FICO has released UK card data showing that 33 percent of credit limits are unused. Despite card issuers reducing credit limits since 2008, more than £50 billion remains “open to buy.”
This data aligns with recent reports from the FICO Benchmarking Reporting Service showing that UK cardholders are managing their credit carefully, including avoiding late payments and keeping balances well below their credit limits. The unused credit is slightly lower than 2011, when the figure stood at 34 percent. In 2008, before issuers began reducing open credit limits to reduce risk exposure, the figure stood at 39 percent.
“There are pros and cons to having a large amount of credit card limits available,” says Nigel Brayne, Senior Director of Global Business Consulting for FICO. “On the positive side, this indicates that many people have a solid ‘cushion’ in the event of financial hardship. On the negative side, card issuers must hold capital in reserve against open credit limits, so the unspent card limits also reduce the amount of capital lenders can make available to consumers for personal loans, auto loans and mortgage loans.”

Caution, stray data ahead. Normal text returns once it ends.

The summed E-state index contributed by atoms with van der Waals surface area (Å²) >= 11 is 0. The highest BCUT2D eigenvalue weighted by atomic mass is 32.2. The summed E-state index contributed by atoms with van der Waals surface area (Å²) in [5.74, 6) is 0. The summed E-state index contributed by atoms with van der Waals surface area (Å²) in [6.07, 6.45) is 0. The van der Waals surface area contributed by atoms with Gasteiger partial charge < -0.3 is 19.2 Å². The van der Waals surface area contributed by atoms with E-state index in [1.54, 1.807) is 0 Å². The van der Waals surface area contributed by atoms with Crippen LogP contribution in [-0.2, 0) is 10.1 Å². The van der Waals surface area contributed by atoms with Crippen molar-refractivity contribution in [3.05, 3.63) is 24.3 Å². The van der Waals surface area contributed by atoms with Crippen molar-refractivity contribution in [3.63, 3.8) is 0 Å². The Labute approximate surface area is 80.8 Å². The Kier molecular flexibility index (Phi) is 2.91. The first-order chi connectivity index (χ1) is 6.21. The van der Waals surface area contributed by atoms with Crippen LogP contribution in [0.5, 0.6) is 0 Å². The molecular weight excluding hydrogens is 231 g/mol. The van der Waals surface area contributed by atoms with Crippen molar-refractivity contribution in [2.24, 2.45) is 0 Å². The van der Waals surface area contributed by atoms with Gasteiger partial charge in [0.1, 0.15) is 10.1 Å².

Some of this available credit may be due to cardholders who have been inactive for a long period of time, perhaps because they have switched to other credit cards to make purchases, Brayne notes. “At the very least, card issuers should review inactive accounts before sending renewal cards, as there is a fraud risk if cards are delivered to out-of-date addresses.”
FICO also observed slight reductions of 4.5 percent in total credit card exposure and 2.6 percent in exposure on cards in active use, compared to 2011. A review of cash exposure — the percentage of a card’s credit limit that can be used for cash withdrawals — showed that two-thirds of accounts have a cash limit above 95 percent.